How Magic Beat the Bubble

I just mentioned the Planet Money podcast in Friday’s post, having supported a Kickstarter for one of their stories.

PlanetMoneyAnd, as I was catching up on some episodes this weekend I hit on one that was actually related to gaming – Episode 609: The Curse of the Black Lotus.  The game in question is Magic: The Gathering and the title refers to one of the early rare cards, the Black Lotus, that became very valuable in the secondary collector’s market.

Purportedly worth $25K in mint condition

Purportedly worth $25K in mint condition

The show description:

In a classic bubble — housing for example, or tech stocks or Beanie Babies — the fun ends in a crash. Things go belly up, and people can lose a lot of money.

The creators of the collectible card game Magic: The Gathering faced such a bubble. The cooler they made their cards, the more the resale value increased — and threatened to send Magic cards the way of the Beanie Baby.

Today on the show: how the folks who made Magic cards came up with a plan. A plan to once and for all conquer the science of bubbles, and make a collectible toy that could live forever.

And the whole thing is 17 minutes long, an easy and interesting listen.

5 thoughts on “How Magic Beat the Bubble

  1. ibaien

    i remember trading in high school with kids who would blithely walk the halls with the ‘power 9’ in their crummy plastic binders…and trips halfway across the state to the one electronics boutique that was selling packs of the legends expansion, $30 each…man, the late 90s were weird.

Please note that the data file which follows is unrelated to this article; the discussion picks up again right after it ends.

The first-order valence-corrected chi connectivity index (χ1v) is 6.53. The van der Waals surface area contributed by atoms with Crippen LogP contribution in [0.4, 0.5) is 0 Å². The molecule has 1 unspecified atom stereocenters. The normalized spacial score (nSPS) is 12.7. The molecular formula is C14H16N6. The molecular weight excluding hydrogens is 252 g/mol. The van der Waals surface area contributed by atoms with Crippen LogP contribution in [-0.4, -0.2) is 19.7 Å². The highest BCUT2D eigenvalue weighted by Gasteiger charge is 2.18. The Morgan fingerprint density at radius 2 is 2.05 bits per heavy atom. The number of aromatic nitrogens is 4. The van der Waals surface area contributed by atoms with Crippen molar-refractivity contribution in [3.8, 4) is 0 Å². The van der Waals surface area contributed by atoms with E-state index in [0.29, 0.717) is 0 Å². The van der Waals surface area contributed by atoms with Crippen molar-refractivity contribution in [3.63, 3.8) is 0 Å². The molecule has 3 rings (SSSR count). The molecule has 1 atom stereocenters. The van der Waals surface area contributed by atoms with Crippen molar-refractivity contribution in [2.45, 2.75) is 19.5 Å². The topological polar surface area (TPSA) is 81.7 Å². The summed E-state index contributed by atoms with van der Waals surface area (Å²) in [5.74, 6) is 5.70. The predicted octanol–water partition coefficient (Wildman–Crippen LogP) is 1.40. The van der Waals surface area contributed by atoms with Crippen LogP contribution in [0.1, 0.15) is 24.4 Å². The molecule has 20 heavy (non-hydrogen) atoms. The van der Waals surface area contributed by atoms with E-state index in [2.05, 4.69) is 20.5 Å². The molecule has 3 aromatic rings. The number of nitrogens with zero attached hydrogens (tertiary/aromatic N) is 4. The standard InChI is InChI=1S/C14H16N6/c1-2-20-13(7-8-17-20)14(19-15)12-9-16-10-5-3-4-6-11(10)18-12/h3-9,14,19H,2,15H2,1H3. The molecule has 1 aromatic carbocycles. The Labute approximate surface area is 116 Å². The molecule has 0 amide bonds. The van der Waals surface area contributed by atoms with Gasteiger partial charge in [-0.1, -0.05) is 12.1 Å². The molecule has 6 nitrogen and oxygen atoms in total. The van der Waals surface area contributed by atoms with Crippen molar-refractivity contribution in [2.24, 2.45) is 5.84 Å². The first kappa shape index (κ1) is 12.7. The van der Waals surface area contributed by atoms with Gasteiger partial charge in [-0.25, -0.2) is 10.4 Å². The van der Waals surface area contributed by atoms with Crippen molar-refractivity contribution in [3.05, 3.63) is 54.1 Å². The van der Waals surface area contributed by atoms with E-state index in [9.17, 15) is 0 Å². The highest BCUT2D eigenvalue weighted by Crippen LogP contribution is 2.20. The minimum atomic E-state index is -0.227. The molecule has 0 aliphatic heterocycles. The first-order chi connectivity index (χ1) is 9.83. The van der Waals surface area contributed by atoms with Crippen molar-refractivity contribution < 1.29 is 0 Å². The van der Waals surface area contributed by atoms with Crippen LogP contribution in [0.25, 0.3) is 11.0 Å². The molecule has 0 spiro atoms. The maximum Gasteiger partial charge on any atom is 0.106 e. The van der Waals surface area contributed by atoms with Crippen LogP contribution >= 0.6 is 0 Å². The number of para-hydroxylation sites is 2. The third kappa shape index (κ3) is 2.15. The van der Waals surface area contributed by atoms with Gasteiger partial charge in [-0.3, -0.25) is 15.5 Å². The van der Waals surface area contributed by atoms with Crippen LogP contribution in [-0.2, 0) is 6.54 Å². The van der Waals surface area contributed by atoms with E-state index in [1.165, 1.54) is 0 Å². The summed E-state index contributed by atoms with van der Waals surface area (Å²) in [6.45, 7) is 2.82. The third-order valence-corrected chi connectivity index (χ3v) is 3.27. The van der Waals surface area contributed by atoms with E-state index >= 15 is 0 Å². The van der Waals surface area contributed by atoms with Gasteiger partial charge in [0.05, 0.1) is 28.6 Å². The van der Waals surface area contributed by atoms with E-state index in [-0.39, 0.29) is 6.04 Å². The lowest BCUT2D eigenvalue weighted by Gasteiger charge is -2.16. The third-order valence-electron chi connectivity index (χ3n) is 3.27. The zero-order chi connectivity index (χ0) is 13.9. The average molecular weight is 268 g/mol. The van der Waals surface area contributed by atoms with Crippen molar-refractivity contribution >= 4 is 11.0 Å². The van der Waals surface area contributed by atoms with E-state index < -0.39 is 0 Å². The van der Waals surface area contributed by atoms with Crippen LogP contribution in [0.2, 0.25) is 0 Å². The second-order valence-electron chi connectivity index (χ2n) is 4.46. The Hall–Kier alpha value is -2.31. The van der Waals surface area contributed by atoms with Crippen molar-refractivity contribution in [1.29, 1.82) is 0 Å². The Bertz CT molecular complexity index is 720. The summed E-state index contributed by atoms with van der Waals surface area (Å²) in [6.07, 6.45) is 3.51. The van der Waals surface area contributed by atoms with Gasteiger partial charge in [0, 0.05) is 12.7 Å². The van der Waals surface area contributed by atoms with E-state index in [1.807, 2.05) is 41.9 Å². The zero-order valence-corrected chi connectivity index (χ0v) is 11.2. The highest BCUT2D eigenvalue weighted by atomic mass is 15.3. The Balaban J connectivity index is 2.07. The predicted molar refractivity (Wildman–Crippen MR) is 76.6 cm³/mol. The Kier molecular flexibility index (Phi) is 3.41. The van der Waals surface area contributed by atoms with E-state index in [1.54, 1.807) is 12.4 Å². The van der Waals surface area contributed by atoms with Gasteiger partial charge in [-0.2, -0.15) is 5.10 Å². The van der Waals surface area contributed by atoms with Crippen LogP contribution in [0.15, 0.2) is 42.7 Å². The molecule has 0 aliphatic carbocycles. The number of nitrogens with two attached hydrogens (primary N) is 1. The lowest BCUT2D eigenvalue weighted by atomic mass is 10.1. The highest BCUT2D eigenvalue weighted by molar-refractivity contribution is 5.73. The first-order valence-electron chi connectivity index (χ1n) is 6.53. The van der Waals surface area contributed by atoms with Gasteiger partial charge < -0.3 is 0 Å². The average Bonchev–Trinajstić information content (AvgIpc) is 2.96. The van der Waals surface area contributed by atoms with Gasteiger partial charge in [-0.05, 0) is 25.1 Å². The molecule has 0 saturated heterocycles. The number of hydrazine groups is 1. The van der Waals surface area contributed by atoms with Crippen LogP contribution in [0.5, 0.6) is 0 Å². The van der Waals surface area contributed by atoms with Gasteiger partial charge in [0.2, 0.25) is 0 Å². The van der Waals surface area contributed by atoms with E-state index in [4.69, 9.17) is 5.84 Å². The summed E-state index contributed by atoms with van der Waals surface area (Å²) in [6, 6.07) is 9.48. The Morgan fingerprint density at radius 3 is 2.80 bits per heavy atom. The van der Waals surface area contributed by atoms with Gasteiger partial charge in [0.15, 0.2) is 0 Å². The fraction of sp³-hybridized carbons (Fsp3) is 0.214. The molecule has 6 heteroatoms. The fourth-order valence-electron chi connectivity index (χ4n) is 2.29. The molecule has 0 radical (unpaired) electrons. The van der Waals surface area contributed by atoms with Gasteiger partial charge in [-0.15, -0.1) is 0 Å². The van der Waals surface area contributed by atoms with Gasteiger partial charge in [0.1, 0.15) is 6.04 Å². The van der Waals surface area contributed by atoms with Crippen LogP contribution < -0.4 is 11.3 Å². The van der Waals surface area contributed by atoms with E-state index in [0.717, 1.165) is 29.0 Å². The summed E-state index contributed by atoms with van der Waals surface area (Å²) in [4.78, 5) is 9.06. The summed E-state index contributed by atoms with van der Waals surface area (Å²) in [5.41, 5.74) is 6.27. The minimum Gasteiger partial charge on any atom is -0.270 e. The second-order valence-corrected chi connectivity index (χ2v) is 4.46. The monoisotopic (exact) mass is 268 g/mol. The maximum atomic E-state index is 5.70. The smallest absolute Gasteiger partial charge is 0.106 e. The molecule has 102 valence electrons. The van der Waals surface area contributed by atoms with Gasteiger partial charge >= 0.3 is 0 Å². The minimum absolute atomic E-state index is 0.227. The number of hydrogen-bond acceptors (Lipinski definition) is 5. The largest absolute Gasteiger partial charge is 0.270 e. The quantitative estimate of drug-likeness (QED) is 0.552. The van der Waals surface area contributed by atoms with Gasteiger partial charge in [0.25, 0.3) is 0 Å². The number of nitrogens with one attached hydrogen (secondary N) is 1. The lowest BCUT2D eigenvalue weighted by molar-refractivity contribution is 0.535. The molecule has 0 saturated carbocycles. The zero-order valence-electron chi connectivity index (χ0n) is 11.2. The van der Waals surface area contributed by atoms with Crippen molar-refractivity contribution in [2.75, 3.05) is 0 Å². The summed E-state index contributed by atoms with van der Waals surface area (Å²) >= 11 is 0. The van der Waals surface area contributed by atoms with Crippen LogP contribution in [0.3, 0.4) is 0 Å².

Like

  2. Azuriel

    To be fair, Wizards also changed the rules of the game over the years to enforce a 4-card limit; prior to the change, you could have a deck with 20+ Black Lotuses or whatever. So that had some effect.

    From my own personal experience, the bigger limitation was simply a desire to, you know, keep my Magic-playing friends around. Out of the group of friends I played with, I was the only one going onto eBay and picking up deals like “4x every Common/Uncommon card” in each set that came out. Could I have purchased the very best Rare cards for $20+ apiece? Yep. And then my friends who only bought a few packs every month with stop playing with me. I still had better cards than they did, but not overwhelmingly so. Which tended to even out overall, as they would frequently try and gang up on me in our multiplayer matches as I was the bigger implicit threat.

    Like

  3. HarbingerZero

    I haven’t listened to the podcast, but I thought beating the bubble in games was a no-brainer: its called power-creep. Last MTG game I played I used my tournament ready deck circa 1997. I got beat by a $10 deck from Walmart played straight out of the box.

    Like

  4. Wilhelm Arcturus Post author

    @HZ – That is not really the bubble that the podcast talks about. It isn’t about game play but about controlling the secondary collector’s market and keeping it from getting out of hand. This is a podcast about money after all.

    Like

  5. HarbingerZero

    Yeah, I guess power-creep doesn’t really take into account people who are collecting just to make money or just to…uh…collect. It only deals with people shelling out the money for gameplay reasons (ie, I don’t need to pay thousands for a Lotus on Ebay when I can get 4 copies of a non-restricted card for 10 cents a piece at my local game store that does everything the Lotus does, but better).

    Like

Voice your opinion... but be nice about it...

Fill in your details below or click an icon to log in:

WordPress.com Logo

You are commenting using your WordPress.com account. Log Out / Change )

Twitter picture

You are commenting using your Twitter account. Log Out / Change )

Facebook photo

You are commenting using your Facebook account. Log Out / Change )

Google+ photo

You are commenting using your Google+ account. Log Out / Change )

Connecting to %s